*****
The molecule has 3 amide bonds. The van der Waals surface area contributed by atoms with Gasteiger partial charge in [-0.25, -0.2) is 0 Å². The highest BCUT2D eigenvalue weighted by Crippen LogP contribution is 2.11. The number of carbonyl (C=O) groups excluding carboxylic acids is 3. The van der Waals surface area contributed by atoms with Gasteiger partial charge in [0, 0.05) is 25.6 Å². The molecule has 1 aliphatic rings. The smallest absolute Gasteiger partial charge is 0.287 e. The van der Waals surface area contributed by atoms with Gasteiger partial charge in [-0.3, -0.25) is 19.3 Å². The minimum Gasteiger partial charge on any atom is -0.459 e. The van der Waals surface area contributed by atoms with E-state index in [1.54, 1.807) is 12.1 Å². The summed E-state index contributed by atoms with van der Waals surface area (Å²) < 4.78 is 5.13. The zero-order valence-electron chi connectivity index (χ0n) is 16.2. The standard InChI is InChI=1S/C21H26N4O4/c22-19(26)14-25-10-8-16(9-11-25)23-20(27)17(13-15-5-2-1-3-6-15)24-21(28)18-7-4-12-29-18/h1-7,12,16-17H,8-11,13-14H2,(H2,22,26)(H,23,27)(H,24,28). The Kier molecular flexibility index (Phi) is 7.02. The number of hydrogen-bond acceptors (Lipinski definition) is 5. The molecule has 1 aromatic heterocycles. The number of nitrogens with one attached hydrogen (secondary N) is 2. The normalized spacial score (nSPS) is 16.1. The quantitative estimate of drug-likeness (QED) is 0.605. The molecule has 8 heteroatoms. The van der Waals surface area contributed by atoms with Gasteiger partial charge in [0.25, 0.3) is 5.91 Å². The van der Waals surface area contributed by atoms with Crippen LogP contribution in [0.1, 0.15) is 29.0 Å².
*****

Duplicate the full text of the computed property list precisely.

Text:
The molecule has 3 amide bonds. The van der Waals surface area contributed by atoms with Gasteiger partial charge in [-0.25, -0.2) is 0 Å². The highest BCUT2D eigenvalue weighted by Crippen LogP contribution is 2.11. The number of carbonyl (C=O) groups excluding carboxylic acids is 3. The van der Waals surface area contributed by atoms with Gasteiger partial charge in [0, 0.05) is 25.6 Å². The molecule has 1 aliphatic rings. The smallest absolute Gasteiger partial charge is 0.287 e. The van der Waals surface area contributed by atoms with Gasteiger partial charge in [-0.3, -0.25) is 19.3 Å². The minimum Gasteiger partial charge on any atom is -0.459 e. The van der Waals surface area contributed by atoms with E-state index in [1.54, 1.807) is 12.1 Å². The summed E-state index contributed by atoms with van der Waals surface area (Å²) < 4.78 is 5.13. The zero-order valence-electron chi connectivity index (χ0n) is 16.2. The standard InChI is InChI=1S/C21H26N4O4/c22-19(26)14-25-10-8-16(9-11-25)23-20(27)17(13-15-5-2-1-3-6-15)24-21(28)18-7-4-12-29-18/h1-7,12,16-17H,8-11,13-14H2,(H2,22,26)(H,23,27)(H,24,28). The Kier molecular flexibility index (Phi) is 7.02. The number of hydrogen-bond acceptors (Lipinski definition) is 5. The molecule has 1 aromatic heterocycles. The number of nitrogens with one attached hydrogen (secondary N) is 2. The normalized spacial score (nSPS) is 16.1. The quantitative estimate of drug-likeness (QED) is 0.605. The molecule has 8 heteroatoms. The van der Waals surface area contributed by atoms with Gasteiger partial charge in [0.25, 0.3) is 5.91 Å². The van der Waals surface area contributed by atoms with Crippen LogP contribution in [0.1, 0.15) is 29.0 Å².